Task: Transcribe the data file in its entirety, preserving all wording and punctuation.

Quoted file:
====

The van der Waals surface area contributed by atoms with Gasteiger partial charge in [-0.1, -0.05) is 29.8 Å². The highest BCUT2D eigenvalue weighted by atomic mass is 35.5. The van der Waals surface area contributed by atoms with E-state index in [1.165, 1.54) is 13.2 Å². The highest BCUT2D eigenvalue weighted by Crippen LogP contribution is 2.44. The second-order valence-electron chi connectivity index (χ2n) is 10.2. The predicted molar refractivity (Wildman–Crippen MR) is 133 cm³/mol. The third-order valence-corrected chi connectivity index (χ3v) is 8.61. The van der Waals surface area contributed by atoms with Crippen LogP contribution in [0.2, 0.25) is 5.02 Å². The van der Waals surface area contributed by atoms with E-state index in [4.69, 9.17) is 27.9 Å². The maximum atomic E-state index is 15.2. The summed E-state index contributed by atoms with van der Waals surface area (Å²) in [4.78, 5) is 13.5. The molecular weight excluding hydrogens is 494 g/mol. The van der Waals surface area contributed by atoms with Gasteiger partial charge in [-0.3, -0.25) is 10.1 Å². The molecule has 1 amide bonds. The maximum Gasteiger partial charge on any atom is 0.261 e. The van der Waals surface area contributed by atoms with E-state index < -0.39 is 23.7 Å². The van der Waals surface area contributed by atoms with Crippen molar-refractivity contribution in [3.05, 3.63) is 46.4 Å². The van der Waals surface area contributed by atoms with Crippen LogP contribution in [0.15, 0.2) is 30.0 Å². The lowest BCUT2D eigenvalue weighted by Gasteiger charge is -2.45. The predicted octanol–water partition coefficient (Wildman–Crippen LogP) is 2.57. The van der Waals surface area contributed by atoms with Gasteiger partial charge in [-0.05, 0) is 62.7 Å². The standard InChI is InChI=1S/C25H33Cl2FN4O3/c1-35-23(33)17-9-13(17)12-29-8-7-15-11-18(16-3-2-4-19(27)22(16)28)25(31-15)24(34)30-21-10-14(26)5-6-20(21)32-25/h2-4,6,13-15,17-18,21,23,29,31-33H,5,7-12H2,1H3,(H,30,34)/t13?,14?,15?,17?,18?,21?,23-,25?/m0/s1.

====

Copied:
The van der Waals surface area contributed by atoms with Gasteiger partial charge in [-0.1, -0.05) is 29.8 Å². The highest BCUT2D eigenvalue weighted by atomic mass is 35.5. The van der Waals surface area contributed by atoms with E-state index in [1.165, 1.54) is 13.2 Å². The highest BCUT2D eigenvalue weighted by Crippen LogP contribution is 2.44. The second-order valence-electron chi connectivity index (χ2n) is 10.2. The predicted molar refractivity (Wildman–Crippen MR) is 133 cm³/mol. The third-order valence-corrected chi connectivity index (χ3v) is 8.61. The van der Waals surface area contributed by atoms with Crippen LogP contribution in [0.2, 0.25) is 5.02 Å². The van der Waals surface area contributed by atoms with E-state index in [4.69, 9.17) is 27.9 Å². The maximum atomic E-state index is 15.2. The summed E-state index contributed by atoms with van der Waals surface area (Å²) in [4.78, 5) is 13.5. The molecular weight excluding hydrogens is 494 g/mol. The van der Waals surface area contributed by atoms with Gasteiger partial charge in [-0.3, -0.25) is 10.1 Å². The molecule has 1 amide bonds. The maximum Gasteiger partial charge on any atom is 0.261 e. The van der Waals surface area contributed by atoms with E-state index < -0.39 is 23.7 Å². The van der Waals surface area contributed by atoms with Crippen molar-refractivity contribution in [3.05, 3.63) is 46.4 Å². The van der Waals surface area contributed by atoms with Crippen LogP contribution in [0.15, 0.2) is 30.0 Å². The lowest BCUT2D eigenvalue weighted by Gasteiger charge is -2.45. The predicted octanol–water partition coefficient (Wildman–Crippen LogP) is 2.57. The van der Waals surface area contributed by atoms with Gasteiger partial charge in [-0.05, 0) is 62.7 Å². The standard InChI is InChI=1S/C25H33Cl2FN4O3/c1-35-23(33)17-9-13(17)12-29-8-7-15-11-18(16-3-2-4-19(27)22(16)28)25(31-15)24(34)30-21-10-14(26)5-6-20(21)32-25/h2-4,6,13-15,17-18,21,23,29,31-33H,5,7-12H2,1H3,(H,30,34)/t13?,14?,15?,17?,18?,21?,23-,25?/m0/s1.